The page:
Manchester City's dramatic comeback in the 1999 Division 2 Play-Off Final didn't just salvage their season: it directly led to the present-day living of a dream. Without it, hell they could now be Leeds.
With the huge amounts of cash invested into Manchester City over the last few years it’s hard to believe that just over 11 years ago they were one minute away from oblivion. However that’s where they found themselves after suffering two relegations in three seasons through a disastrous combination of inept owners, bad managers and even worse players. Threatened with the prospect of financial ruin it was vital for the future of the club that Joe Royle’s team bounced back from the third tier of English football at the first time of asking.
After enduring a traumatic 1998/99 league campaign, which included humbling beatings at the hands of footballing minnows York City and Wycombe Wanderers, City finally managed to hit form at the right time to secure a place in the play off final, giving them the opportunity to claw their way out of the then Division Two and pass their tag of ‘the laughing stock of football’ onto somebody more deserving. Little did anybody know just how dramatic the next 120 minutes were to be and how much of a hero Paul Dickov would become. Whilst possessing an iffy strike rate for a lower league striker Dickov was previously characterized by his scampering chases after rattled opposing defenders tirelessly giving his all to what seemed like a hopeless cause. The perception of the wee Scot around Manchester changed in one beautiful swing of his right boot.
Kevin Horlock’s crisp left footed drive as the clock ticked onto 90 only served to further rub salt into devastated City fan's emotional wounds.
The stage was set; Wembley was unsurprisingly packed to the rafters with its biggest crowd ever for a Division Two final. Manchester City were finally going to awake from their 23 year slumber and finally win on the national teams hallowed turf once more, just somebody forgot to inform their opponents Gillingham of this. The game was a desperately dour affair for 80 minutes with both teams playing tentatively, not wanting to give anything away, then it happened, the unthinkable… Gillingham scored. An inevitable feeling of desperation and fear spread across the blue half of Manchester. Five minutes later that fear turned into unimaginable pain and misery as with four minutes of normal times remaining big fat Bobby Taylor raced through and scored again, this was not in the script, this was not meant to happen. Some City fans had seen enough and headed for the exits. There seemed to be no way back and Kevin Horlock’s crisp left footed drive as the clock ticked onto 90 only served to further rub salt into devastated City fans emotional wounds, cruelly giving them a taste of what could have been.
Inexplicably an olive branch was extended to the distressed Blues, referee Mark Halsey had bewilderingly instructed that FIVE additional minutes were to be added on, as the fourth official hauled up the board to confirm this, a deafening roar of hope erupted from the Blues who remained inside the famous old stadium willing their side to make one final push for an unlikely equalizer. The next four minutes elapsed rapidly, with one Gillingham body after another hitting the deck in a vain attempt to eat away the remaining seconds.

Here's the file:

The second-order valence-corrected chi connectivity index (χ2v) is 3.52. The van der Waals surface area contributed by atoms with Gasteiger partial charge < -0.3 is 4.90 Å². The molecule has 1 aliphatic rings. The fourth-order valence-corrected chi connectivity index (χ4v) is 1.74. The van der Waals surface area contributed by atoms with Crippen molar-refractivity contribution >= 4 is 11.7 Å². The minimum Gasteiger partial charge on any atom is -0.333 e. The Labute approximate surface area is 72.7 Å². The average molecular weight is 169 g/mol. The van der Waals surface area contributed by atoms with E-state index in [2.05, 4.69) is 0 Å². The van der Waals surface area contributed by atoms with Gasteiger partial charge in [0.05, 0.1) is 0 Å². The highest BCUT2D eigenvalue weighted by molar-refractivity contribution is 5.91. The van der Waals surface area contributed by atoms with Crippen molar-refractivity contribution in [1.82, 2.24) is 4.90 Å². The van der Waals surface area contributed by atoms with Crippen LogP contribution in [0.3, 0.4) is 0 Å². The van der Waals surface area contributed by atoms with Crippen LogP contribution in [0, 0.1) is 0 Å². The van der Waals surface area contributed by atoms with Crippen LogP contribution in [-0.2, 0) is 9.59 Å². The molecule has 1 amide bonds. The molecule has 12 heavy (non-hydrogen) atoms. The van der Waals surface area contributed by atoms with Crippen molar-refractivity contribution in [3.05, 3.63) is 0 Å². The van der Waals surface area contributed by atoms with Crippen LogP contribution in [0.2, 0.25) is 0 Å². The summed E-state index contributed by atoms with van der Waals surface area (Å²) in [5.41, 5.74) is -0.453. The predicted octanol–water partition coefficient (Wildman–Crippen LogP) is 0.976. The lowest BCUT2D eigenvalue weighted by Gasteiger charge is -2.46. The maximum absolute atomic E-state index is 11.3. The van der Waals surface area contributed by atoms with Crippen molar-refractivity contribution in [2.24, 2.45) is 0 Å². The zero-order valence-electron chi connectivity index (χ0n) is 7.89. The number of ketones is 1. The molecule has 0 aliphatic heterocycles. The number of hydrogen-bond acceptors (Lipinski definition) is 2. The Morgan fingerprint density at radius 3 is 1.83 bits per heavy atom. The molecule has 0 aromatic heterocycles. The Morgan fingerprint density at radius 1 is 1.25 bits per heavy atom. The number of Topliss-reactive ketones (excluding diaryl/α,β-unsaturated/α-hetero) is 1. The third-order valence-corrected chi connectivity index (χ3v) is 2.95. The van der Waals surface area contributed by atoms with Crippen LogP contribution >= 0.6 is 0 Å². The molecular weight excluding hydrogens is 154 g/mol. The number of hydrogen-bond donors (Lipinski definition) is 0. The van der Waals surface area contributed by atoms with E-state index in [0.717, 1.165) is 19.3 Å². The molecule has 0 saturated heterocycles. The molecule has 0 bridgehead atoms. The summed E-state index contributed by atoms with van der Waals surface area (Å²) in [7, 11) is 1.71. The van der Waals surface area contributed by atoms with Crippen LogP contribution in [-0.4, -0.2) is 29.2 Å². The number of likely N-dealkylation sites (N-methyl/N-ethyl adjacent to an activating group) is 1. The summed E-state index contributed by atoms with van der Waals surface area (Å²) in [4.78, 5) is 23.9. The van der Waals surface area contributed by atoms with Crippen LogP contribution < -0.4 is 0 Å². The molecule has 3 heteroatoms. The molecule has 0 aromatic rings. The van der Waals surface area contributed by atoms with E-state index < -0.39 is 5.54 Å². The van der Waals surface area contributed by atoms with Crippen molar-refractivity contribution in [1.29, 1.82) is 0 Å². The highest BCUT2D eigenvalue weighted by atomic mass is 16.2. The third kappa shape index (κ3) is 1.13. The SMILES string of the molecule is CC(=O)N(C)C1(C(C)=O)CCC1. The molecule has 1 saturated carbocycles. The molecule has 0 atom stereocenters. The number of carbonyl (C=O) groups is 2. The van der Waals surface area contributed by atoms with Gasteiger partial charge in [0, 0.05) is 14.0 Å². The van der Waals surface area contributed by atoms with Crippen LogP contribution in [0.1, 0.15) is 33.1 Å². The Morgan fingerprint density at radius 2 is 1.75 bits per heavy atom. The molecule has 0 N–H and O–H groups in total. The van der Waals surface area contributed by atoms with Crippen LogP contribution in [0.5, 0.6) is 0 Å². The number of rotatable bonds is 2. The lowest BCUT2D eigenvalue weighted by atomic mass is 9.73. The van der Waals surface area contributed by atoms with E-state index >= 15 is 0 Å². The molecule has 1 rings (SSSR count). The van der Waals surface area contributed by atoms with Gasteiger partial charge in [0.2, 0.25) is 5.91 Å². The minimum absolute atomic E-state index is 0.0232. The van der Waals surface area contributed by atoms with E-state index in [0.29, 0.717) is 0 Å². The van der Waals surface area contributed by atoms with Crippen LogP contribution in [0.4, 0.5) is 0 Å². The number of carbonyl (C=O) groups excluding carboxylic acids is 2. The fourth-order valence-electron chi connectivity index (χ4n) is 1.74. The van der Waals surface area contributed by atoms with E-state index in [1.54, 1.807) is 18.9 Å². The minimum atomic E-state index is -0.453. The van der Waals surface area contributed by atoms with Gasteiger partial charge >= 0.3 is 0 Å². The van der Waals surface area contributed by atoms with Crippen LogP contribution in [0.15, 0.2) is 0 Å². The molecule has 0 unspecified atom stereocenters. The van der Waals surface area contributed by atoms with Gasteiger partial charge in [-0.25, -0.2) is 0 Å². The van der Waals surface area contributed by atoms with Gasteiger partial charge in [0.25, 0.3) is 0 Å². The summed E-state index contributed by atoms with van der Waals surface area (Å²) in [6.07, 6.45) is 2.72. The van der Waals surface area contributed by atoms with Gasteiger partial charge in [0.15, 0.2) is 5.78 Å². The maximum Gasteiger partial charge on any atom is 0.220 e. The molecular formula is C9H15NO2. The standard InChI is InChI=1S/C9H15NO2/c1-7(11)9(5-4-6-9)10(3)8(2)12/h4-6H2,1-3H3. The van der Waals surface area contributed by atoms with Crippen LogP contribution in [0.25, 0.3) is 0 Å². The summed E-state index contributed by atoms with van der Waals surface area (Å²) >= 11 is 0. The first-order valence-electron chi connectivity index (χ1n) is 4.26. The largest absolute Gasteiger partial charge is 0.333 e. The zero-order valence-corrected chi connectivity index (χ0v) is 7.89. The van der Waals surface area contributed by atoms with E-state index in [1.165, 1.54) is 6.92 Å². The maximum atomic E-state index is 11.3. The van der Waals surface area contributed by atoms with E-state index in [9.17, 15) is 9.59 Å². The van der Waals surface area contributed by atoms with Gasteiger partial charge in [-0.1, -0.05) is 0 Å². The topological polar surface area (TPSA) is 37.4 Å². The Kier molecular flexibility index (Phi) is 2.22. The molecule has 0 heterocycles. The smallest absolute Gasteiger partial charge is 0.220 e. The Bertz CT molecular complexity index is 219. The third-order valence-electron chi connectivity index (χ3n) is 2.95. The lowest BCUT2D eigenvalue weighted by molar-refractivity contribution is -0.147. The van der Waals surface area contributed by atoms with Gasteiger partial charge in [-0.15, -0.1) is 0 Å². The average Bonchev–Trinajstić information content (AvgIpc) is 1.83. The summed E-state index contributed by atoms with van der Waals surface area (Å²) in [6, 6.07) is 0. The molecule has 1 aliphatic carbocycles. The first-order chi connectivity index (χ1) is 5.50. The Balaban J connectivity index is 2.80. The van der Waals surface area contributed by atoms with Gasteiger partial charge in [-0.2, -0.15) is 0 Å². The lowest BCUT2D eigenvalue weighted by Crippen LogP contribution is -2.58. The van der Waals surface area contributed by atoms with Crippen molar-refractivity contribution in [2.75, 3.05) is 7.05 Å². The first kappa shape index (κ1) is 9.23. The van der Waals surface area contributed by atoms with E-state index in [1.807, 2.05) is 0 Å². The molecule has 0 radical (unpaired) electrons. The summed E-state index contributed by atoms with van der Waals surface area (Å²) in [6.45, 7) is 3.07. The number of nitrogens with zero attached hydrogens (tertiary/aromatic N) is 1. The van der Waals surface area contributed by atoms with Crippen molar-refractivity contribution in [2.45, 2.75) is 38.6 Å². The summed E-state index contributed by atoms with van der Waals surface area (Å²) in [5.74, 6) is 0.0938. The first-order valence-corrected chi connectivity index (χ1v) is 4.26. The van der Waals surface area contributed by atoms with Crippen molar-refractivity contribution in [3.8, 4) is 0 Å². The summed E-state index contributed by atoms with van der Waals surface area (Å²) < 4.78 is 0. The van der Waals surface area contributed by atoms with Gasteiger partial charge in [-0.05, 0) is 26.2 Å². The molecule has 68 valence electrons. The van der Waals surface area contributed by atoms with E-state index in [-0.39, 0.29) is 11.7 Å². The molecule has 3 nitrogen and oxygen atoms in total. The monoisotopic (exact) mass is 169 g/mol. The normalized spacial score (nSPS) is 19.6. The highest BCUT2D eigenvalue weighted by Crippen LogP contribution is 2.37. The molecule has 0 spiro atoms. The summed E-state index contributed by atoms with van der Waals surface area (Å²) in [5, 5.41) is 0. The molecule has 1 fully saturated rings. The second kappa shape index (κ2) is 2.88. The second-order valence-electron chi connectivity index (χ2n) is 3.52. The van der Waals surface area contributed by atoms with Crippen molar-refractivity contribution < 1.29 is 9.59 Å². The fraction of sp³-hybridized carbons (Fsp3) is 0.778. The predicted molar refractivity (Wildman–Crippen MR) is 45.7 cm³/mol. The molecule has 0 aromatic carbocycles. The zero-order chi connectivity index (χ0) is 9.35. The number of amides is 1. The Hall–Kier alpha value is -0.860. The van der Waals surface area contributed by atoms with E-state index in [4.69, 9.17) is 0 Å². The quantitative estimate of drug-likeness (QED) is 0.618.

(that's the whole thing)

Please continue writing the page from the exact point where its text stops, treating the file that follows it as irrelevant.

Who knows where The Blue’s might have been without Dickov’s intervention that day? It doesn’t bear thinking about.
Then it happened, gangly City keeper Nicky Weaver scurried around to quickly retrieve the ball in order for Ian Bishop to take the last throw in of the game, the last throw of the dice, here it was. Stalwart defender Gerard Wiekens collected the throw and proceeding to pump the ball long into the Gillingham half, Gareth Taylor flicked it on allowing Horlock to feed the Goat, his shot was frustratingly blocked but the rebound ended up at Dickovs feet, a player that encapsulated the workmanlike spirit engrained into his players by Big Joe, his never say die attitude enabled him to muster enough energy to power his shot into the roof of the net when everybody else was spent. Wembley went wild and despite Weaver heroically saving the penalties to gain the club promotion, in typical City fashion Dickov went on to miss his penalty in shoot out with the ball agonizingly hitting both posts before rolling out, but it mattered precious little as the diminutive Scot had already made a far more telling contribution on the rollercoaster afternoon that was, Sunday the 30th May 1999, cementing his place in Manchester City folklore forever.
Who knows where The Blue’s might have been without Dickov’s intervention that day, it doesn’t bear thinking about, I have watched THAT goal countless times over the last ten years and to this day it still makes every single hair on the back of my neck stand up, my stomach still tingles with anticipation and hope that he will somehow find the top corner which he of course he always does, no matter what heights the club goes onto reach in the forthcoming years there will never be a goal more important than Dickov’s, it really is the gift that keeps on giving.
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